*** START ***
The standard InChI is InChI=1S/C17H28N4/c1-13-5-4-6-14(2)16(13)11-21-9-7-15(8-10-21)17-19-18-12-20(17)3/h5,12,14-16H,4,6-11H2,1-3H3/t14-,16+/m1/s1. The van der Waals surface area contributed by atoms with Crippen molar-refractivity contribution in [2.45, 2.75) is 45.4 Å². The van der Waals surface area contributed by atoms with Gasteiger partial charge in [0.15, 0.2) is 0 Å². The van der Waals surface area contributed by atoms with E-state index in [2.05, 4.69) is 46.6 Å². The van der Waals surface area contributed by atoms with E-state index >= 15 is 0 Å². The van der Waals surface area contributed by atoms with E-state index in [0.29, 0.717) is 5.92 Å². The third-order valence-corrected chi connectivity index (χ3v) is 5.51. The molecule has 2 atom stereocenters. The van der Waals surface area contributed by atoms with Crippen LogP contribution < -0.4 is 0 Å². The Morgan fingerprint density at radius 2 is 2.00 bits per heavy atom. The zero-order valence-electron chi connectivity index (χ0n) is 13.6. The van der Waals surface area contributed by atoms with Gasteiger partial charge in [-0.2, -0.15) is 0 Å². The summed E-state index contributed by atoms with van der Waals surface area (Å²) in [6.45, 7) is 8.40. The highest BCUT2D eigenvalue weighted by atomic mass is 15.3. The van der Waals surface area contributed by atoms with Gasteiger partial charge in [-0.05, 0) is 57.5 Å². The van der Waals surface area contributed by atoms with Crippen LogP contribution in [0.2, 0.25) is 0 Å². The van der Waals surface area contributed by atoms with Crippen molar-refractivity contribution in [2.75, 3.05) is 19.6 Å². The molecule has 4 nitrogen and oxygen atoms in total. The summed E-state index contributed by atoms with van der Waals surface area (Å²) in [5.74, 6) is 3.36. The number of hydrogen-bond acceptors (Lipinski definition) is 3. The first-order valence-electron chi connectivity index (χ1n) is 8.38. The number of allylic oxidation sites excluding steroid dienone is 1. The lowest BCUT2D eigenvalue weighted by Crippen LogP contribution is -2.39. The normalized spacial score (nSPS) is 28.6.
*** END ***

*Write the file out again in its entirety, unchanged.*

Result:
The standard InChI is InChI=1S/C17H28N4/c1-13-5-4-6-14(2)16(13)11-21-9-7-15(8-10-21)17-19-18-12-20(17)3/h5,12,14-16H,4,6-11H2,1-3H3/t14-,16+/m1/s1. The van der Waals surface area contributed by atoms with Crippen molar-refractivity contribution in [2.45, 2.75) is 45.4 Å². The van der Waals surface area contributed by atoms with Gasteiger partial charge in [0.15, 0.2) is 0 Å². The van der Waals surface area contributed by atoms with E-state index in [2.05, 4.69) is 46.6 Å². The van der Waals surface area contributed by atoms with E-state index >= 15 is 0 Å². The van der Waals surface area contributed by atoms with E-state index in [0.29, 0.717) is 5.92 Å². The third-order valence-corrected chi connectivity index (χ3v) is 5.51. The molecule has 2 atom stereocenters. The van der Waals surface area contributed by atoms with Crippen LogP contribution < -0.4 is 0 Å². The Morgan fingerprint density at radius 2 is 2.00 bits per heavy atom. The zero-order valence-electron chi connectivity index (χ0n) is 13.6. The van der Waals surface area contributed by atoms with Gasteiger partial charge in [-0.2, -0.15) is 0 Å². The summed E-state index contributed by atoms with van der Waals surface area (Å²) in [6.45, 7) is 8.40. The highest BCUT2D eigenvalue weighted by atomic mass is 15.3. The van der Waals surface area contributed by atoms with Gasteiger partial charge in [-0.05, 0) is 57.5 Å². The van der Waals surface area contributed by atoms with Crippen LogP contribution in [0.2, 0.25) is 0 Å². The van der Waals surface area contributed by atoms with Crippen molar-refractivity contribution in [2.75, 3.05) is 19.6 Å². The molecule has 4 nitrogen and oxygen atoms in total. The summed E-state index contributed by atoms with van der Waals surface area (Å²) in [5.74, 6) is 3.36. The number of hydrogen-bond acceptors (Lipinski definition) is 3. The first-order valence-electron chi connectivity index (χ1n) is 8.38. The number of allylic oxidation sites excluding steroid dienone is 1. The lowest BCUT2D eigenvalue weighted by Crippen LogP contribution is -2.39. The normalized spacial score (nSPS) is 28.6.